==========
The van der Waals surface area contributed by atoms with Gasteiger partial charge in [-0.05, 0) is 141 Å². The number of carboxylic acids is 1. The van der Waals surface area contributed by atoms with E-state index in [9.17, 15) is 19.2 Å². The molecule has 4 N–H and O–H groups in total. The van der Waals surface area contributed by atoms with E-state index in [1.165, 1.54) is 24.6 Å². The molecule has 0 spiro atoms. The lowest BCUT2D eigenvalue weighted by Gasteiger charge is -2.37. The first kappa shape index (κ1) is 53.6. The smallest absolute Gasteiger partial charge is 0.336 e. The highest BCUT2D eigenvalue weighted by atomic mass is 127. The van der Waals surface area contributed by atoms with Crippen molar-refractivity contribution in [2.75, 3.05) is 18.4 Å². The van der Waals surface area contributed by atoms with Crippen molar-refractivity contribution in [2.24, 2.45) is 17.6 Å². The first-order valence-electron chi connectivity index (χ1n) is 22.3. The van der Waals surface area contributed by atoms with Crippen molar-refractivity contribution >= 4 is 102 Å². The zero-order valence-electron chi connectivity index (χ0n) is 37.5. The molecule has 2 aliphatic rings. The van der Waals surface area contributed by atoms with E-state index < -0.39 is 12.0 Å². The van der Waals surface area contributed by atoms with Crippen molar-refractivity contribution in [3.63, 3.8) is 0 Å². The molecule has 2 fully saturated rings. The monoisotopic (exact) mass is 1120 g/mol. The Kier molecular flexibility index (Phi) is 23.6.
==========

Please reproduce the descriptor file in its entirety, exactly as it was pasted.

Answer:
The van der Waals surface area contributed by atoms with Gasteiger partial charge in [-0.05, 0) is 141 Å². The number of carboxylic acids is 1. The van der Waals surface area contributed by atoms with E-state index in [9.17, 15) is 19.2 Å². The molecule has 4 N–H and O–H groups in total. The van der Waals surface area contributed by atoms with E-state index in [1.165, 1.54) is 24.6 Å². The molecule has 0 spiro atoms. The lowest BCUT2D eigenvalue weighted by Gasteiger charge is -2.37. The first kappa shape index (κ1) is 53.6. The smallest absolute Gasteiger partial charge is 0.336 e. The highest BCUT2D eigenvalue weighted by atomic mass is 127. The van der Waals surface area contributed by atoms with Crippen molar-refractivity contribution in [2.75, 3.05) is 18.4 Å². The van der Waals surface area contributed by atoms with Crippen molar-refractivity contribution in [2.24, 2.45) is 17.6 Å². The first-order valence-electron chi connectivity index (χ1n) is 22.3. The van der Waals surface area contributed by atoms with Crippen molar-refractivity contribution >= 4 is 102 Å². The zero-order valence-electron chi connectivity index (χ0n) is 37.5. The molecule has 2 aliphatic rings. The van der Waals surface area contributed by atoms with E-state index < -0.39 is 12.0 Å². The van der Waals surface area contributed by atoms with Crippen molar-refractivity contribution in [3.63, 3.8) is 0 Å². The molecule has 2 fully saturated rings. The monoisotopic (exact) mass is 1120 g/mol. The Kier molecular flexibility index (Phi) is 23.6.